‘No answers’ to patient’s death in hospital fire

MYSTERY surrounds the death of a wheelchair- bound man who suffered horrific burns in a Dublin hospital fire.

Stroke victim Percy Hopkins died within days of his wheelchair going up in flames in the Royal Hospital, Donnybrook.

An inquest heard the 60-year-old was left with burns to 35% of his upper body after staff discovered his clothing was on fire.

Despite undergoing emergency surgery at St James’ Hospital, he died within days from shock and sepsis on May 3, 2005.

Dublin City Coroners Court was told that a lighter and burnt magazine were discovered on a nearby bed-top table, but there was no evidence to suggest that Mr Percy had been trying to light a cigarette.

His family today demanded more answers on his death, criticising claims it was accidental.

Mr Hopkins brother Kevin Hopkins and sister Nancy Fowler questioned how, due to his disabilities, he would have been able to hold down a lighter, how the fire started on his left hand side when he was right handed, and why he was he not able to alert staff.

“We believe the staff were changing shift and were not where they said they were,” said Mr Hopkins. “We want to know how long he was burning before the staff got there. Someone from the fire department should have been here to tell us how bad the fire was to cause his injuries.

“We have asked about what medication he was on and whether he was too sedated to save himself, but we can’t get any answers.

“I feel the gardaí accepted the staff’s version and presumed straight away that this was an accident.”

Mr Hopkins, of Powerscourt, Mount Street, Dublin 2, had been a brother with the White Fathers and worked as a missionary in Africa for six years.

Ms Fowler said her brother suffered horrific injuries. His ears had melted, his face was swollen and his hands were black.

A post mortem exam recorded severe burns to his left hand, arm, check, neck, face and shoulders.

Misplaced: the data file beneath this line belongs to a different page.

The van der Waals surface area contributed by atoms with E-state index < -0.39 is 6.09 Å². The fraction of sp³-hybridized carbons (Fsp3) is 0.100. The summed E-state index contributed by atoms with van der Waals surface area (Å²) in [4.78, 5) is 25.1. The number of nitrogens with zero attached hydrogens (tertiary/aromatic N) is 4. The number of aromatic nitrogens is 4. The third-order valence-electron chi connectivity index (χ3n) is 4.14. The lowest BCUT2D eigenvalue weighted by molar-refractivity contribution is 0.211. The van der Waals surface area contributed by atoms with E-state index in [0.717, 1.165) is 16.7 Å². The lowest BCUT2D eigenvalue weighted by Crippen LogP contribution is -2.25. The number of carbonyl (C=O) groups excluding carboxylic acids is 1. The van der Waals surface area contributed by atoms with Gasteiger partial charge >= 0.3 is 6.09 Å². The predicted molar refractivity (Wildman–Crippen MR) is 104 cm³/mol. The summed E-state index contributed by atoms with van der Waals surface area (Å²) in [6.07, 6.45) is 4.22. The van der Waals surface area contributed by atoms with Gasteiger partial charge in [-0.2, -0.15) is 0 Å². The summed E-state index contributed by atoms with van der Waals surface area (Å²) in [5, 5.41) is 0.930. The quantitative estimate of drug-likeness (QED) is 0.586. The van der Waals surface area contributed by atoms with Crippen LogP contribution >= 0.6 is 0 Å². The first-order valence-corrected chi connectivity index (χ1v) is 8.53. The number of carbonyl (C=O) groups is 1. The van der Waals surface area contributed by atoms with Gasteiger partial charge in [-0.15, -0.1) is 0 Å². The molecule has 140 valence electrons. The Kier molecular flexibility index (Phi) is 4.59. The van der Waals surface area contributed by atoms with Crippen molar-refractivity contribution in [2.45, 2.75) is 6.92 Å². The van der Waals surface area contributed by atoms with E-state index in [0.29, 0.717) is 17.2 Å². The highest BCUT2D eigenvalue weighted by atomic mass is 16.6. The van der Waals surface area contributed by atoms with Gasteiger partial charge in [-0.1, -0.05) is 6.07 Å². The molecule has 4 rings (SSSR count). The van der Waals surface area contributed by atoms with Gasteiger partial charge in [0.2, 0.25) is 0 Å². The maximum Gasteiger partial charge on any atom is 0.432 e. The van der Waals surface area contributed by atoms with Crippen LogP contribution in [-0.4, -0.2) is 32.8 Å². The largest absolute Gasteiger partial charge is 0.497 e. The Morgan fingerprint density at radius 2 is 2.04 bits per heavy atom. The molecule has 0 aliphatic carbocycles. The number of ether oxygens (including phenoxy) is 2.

“We do not feel like we have come away with any answers,” she continued. “We were told he needed 24-hour care, that’s why he was in hospital and not in a nursing home.

“He was strapped into the chair and if something fell in to his lap, he wouldn’t have been in a position to put it out himself. If somebody was with Percy that night, he would be alive today.”

Two other patients in the same ward were also unable to alert staff due to their physical disabilities.

An investigation found the seed of the fire was in the left hand side of the wheelchair and no accelerant or cigarette butts were found. Gardaí ruled out the possibility that foul play or a third party was involved.

Care assistant Vivien Rosario said staff were at the nurses’ station at 8.15pm on April 29 when the fire alarm sounded and a control panel behind the desk indicated the fire had started in the adult disability unit.

“I saw flames coming from his clothing,” she said on seeing Mr Hopkins. “I wrapped a blanket around him and a duvet around him. I saw paper burning in front of where he was sitting and poured water over it.”

As staff lifted him from his chair, more flames shot up from behind him. They put him on the floor to put out the flames.

The inquest heard if Mr Hopkins wanted to have a cigarette, he was always taken to a smoking room or outside. Conflicting evidence from care staff said although his cigarettes and lighter were kept in his bed-side locker, it was hospital policy not to allow any patient to have both cigarettes and lighters on their person.

Recording a narrative verdict, Dublin City Coroner Dr Brian Farrell said the incident probably was accidental but there were no witnesses to prove it and no evidence of unlawful killing or self-inflicted death. He called on the hospital to review its smoking policy.

“If a cigarette was found, we would have the answer,” Dr Farrell said. “We do not precisely know how the fire occurred.”

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